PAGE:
People usually have a certain idea in their minds when they think of van camping in Colorado. Usually it involves the beautiful, verdant landscape of the Rocky Mountains in the Summer, with placid lakes and cheerful meadows. However, there is another side of camping in Colorado, which is less well-known and widely practiced, but is especially suited to the campervan method:

Winter camping.

Now, you might be thinking that the words “Winter” and “Camping” look a bit odd right next to each other, but actually, many people love Winter camping, which traditionally has required a lot of careful preparation, but allows you to experience a whole other side of the Rocky Mountains’ majesty, a particularly peaceful side. With a camper van, the required preparation is less stringent, as you’ll have access to a warm, cozy, heated enclosed space. This means that van camping makes Winter camping more accessible to more people.
Here are 3 key elements of Winter camping in a van.

Pack Strategically

Naturally, camping in the Winter requires a different set of supplies than Summer camping. You’ll certainly want to bring layers, warm socks, thermal underwear, and one good down coat. Hand warmers isn’t a bad idea either, as these can be put in both your gloves and your boots, in case of extreme cold. That being said, while it can be nice to have expensive gortex clothes made for Winter, it isn’t absolutely necessary. People have been surviving in the cold for a very long time, and with enough layers, fire, and of course a campervan, you’ll be fine, as long as the cold is not too extreme.

You’ll also want to bring your Winter recreational equipment, whether that means skis, snowboard, sled, snowmobile tow-behind, or simply snowshoes. You’ll definitely want to bring snowshoes at the very least, as the snow depths in Colorado can be waist-high, or higher. If you choose a location that offers rentals, which many national parks in Colorado do, you may not have to worry about this, as even snowshoes are often available for rent. Also, don’t forget the snowchains! Although if you rent from us, these will be included.

Stay Dry

When camping in Winter, this is a very important guideline, and your packing should also reflect it. Wet feet, hands, or anything else can put you at risk of getting frostbite in extreme conditions, or simply being cold and miserable. That’s why as many of your layers as possible should be water resistant, and certainly your boots should be waterproof. At the very least, your outer layer (coat, snow pants, boots, gloves, and hat), which are what you’ll be wearing when the weather is coldest, should be very water resistant.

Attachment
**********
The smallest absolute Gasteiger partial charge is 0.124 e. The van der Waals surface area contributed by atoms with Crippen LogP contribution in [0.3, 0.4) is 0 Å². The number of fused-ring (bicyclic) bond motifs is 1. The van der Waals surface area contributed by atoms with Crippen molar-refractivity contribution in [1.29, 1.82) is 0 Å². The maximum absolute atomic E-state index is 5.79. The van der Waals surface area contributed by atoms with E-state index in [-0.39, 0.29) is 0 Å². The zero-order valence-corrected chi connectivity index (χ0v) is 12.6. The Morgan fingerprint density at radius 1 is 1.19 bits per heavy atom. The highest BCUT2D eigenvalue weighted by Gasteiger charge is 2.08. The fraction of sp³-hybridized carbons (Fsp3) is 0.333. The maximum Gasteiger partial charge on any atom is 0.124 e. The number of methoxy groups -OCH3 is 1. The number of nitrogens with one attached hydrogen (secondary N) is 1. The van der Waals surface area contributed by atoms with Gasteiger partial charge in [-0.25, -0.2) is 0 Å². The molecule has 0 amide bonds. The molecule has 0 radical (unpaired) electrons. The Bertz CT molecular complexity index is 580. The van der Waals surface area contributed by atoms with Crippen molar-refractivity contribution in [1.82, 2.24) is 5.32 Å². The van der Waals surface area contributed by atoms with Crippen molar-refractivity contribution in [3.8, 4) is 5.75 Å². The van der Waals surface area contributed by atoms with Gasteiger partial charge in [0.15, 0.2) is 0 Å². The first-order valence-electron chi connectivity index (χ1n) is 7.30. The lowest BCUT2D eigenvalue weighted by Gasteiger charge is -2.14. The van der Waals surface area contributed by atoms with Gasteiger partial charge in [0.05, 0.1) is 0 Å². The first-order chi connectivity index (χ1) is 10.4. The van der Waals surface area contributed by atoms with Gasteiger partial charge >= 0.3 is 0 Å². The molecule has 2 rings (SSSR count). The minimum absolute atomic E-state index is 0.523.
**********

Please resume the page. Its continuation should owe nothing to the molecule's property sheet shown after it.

When you’re hiking in the cold, it’s best to remove layers when you start to get hot, rather than allow yourself to perspire, because the sweat does not evaporate away so easily as it does in the Summer, and instead will stay in your clothing, get cold, and sap warmth away from your body.

Find the Best Destinations for Winter Camping

Some places can be treacherous or less interesting in the Winter, while others have a special magic that only comes out when blanketed with snowfall. To make the most of your trip, you’ll want to be relatively confident that you’ve chosen the latter type of destination. While there’s plenty of good information online about this, we have a few suggestions to get you started.

Rocky Mountain National Park is particularly beautiful in Winter, and a great place for snowshoeing; the 1.6 mile snowshoe hike to Gem Lake will likely be the highlight of that trip, for you. The San Juan Mountains parks such as Gunnison are ideal for cross-country skiing, and also features cozy mountain town ambiance. Lastly, Steamboat is excellent for skiers, and the huge perk of Strawberry Park Hot Springs is the icing on the cake, allowing you to stay warm in a natural hot spring while catching snowfall on your tongue.

I hope that you enjoyed reading our tips for Winter Vanlife, if you’re the type of adventurer who prefers to stay away from the crowd and can appreciate the crystalling placidity of Winter landscapes, we really think this could be the camping trip for you. Its certainly a unique and unusual type of adventure, as far as mainstream camping goes, and with the right preparation, will likely be an experience you’ll never forget.